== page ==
Kimball Bighorse chose Stanford University because its well-known Native American program draws students from many tribes.
However, he didn’t study Native Americans; he studied Symbolic Systems. That includes, he explained, “philosophic questions, natural language, and cognitive psychology.” And computers. Bighorse is now a web developer for the LII.
But his Native roots remain strong. His father is Navajo, his mother Cayuga, and he’s the oldest of four children. Bighorse and his siblings grew up in Utah, Santa Cruz California, and Albuquerque. His mother taught elementary school; his father taught high school—including computer classes.
“Our mother always told us where we were from, so it’s always been our aspiration to return here,” Bighorse said. That’s because many Native tribes are matrilineal. “Here” is the area surrounding Cayuga Lake, which once belonged to the Cayuga tribe, part of the Haudenosaunee (Iroquois) Confederacy. Two of his siblings also live in the area. His brother works for a Cayuga Nation enterprise, and one sister lives in Seneca Falls. (His oldest sister lives in Hawaii.)
Not only is Ithaca the center of his Native roots; it feels comfortable in other ways. “Being here reminds me of Berkeley. It’s a mini-Berkeley.”
“I’m here because I want to be here,” Bighorse added. “It’s a critical time for the tribe. It’s the first time we’ve needed to govern ourselves; there was always some other government. I’m a crazy activist,” he adds calmly. Bighorse played football in high school and still looks the part—which is not that of a crazy activist.
He did, however make a trip to Standing Rock, the weekend of December 3rd and 4th. “When we got out there, things were getting heated,” he said. “The camp was pretty well organized. There were a lot of different interests there, environmental activists, tribal people. The veterans were just coming in. At sundown we went up on Facebook Hill, where you could see everything; the security lights, the campfires.” (“Facebook Hill” is where the media camp was, because there’s no phone service down below.) Bighorse was there when the Army Corps of Engineers announced that they would not approve an easement to allow the proposed Dakota Access Pipeline to cross under Lake Oahe. “We were all celebrating. It was a great moment.”
Before moving back to Cayuga territory, Bighorse worked for several Silicon-Valley startups. “My first job was for a company that recruited for hedge fund and private equity jobs. We built and maintained a technology platform to track candidates’ applications by skill set, all the way through the interview and hiring process. I did everything, including fixing problems in the middle of the night. It was a great introduction to Internet work.”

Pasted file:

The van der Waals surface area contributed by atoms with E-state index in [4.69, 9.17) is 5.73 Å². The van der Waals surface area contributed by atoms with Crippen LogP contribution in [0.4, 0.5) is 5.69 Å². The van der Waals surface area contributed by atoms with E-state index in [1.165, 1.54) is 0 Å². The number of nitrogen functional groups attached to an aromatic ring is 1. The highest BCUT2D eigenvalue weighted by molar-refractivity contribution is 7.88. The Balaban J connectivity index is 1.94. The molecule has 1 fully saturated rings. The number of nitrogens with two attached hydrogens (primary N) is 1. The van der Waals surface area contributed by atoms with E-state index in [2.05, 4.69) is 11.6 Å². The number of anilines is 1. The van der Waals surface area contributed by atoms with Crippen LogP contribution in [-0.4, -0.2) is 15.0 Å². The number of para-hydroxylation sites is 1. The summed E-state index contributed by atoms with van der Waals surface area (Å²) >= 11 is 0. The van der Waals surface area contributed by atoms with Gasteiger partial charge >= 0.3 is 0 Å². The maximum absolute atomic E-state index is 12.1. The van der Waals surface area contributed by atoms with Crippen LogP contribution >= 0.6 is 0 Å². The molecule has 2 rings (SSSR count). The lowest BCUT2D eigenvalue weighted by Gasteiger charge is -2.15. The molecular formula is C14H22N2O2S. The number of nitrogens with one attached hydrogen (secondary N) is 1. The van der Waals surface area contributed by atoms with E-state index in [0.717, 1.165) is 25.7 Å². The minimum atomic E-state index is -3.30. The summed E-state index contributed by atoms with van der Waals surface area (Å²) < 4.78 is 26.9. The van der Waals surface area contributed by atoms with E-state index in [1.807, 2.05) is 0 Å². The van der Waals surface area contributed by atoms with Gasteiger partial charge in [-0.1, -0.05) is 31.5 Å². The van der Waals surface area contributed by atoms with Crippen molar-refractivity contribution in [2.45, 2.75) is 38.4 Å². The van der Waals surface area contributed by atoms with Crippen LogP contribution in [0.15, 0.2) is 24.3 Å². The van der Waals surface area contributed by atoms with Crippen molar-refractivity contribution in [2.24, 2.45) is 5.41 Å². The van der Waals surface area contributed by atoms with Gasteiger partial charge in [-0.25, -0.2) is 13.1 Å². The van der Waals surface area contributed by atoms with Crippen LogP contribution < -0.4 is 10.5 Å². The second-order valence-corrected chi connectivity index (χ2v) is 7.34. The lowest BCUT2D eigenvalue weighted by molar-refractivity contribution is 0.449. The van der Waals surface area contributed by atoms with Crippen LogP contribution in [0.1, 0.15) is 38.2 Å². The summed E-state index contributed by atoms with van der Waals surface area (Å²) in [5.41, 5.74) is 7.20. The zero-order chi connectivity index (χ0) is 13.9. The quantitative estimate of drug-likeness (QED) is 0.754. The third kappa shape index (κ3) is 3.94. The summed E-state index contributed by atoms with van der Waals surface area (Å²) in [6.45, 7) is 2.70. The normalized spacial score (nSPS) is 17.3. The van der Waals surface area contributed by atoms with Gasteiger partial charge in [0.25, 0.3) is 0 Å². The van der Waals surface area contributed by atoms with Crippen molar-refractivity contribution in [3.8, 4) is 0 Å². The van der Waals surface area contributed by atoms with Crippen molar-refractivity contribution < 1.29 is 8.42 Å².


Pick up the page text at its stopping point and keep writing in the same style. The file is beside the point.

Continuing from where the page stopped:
The founder of a competitor startup left to create an e-commerce company, and Bighorse joined him. “He built an audience, I built the tech. I didn’t get paid; I was part-owner of the company. We worked out of my co-founder’s bedroom. Building something from scratch was a great experience.”
Then Bighorse got married, and he said, “I needed a more stable lifestyle.” He also wanted to move back to his Cayuga Nation roots. His wife, a nurse from the state of Washington, takes care of what he calls his “two-and-a-half children:” a three-year-old girl, a two-year-old boy, and a new one expected in April. “I try and give her a break whenever I can,” he said.
Once his family was settled in Ithaca, he worked for a travel startup. “We had developers in Thailand, San Francisco, Washington D.C., and the Ukraine, all in different time zones. We had a lot of meetings at 11 p.m.” But as a father, such long hours were difficult.
Last year, he joined the LII. “If you’re doing Internet work anywhere in this area, the LII has industrial strength traffic,” he said. “It dwarfs all other Cornell Internet traffic.” Unlike his startup experience, he explained, the LII has a “legacy system.” That means the technical underpinning has been around for some time. After all, the LII was a startup back in 1992.
Because the LII does a lot with a small staff, his startup experience is helpful. “I’m used to limited resources and time, and having to prioritize,” Bighorse said. We discuss the iterative process that both writers and software engineers use. “Coding is writing,” Bighorse said. “I think of it as literature. You create a strong architecture, then you get it to work, then you do new and better iterations.”
The LII, and the Law School, offer other opportunities for Bighorse. Last fall, John Dossett, the General Counsel to the National Congress of American Indians (NCAI), was in residence at Cornell Law School. “He visited us in our office,” said Bighorse. “Then he gave a talk. I had lunch with him afterwards. It was great to hear from him about the law in general, and what his needs are.”
Bighorse enjoys his work with the LII. “It’s fun to re-invent something that’s been around. In a startup, you build from scratch, but there’s no one to use it. But tons of people use the LII,” said Bighorse. “My task is to reinvent it and make it better. When it started, it was the only way to read law online, but that’s no longer true. What problems aren’t we solving? What can the LII do to meet users’ needs? That’s the charge I see myself playing a role in.”
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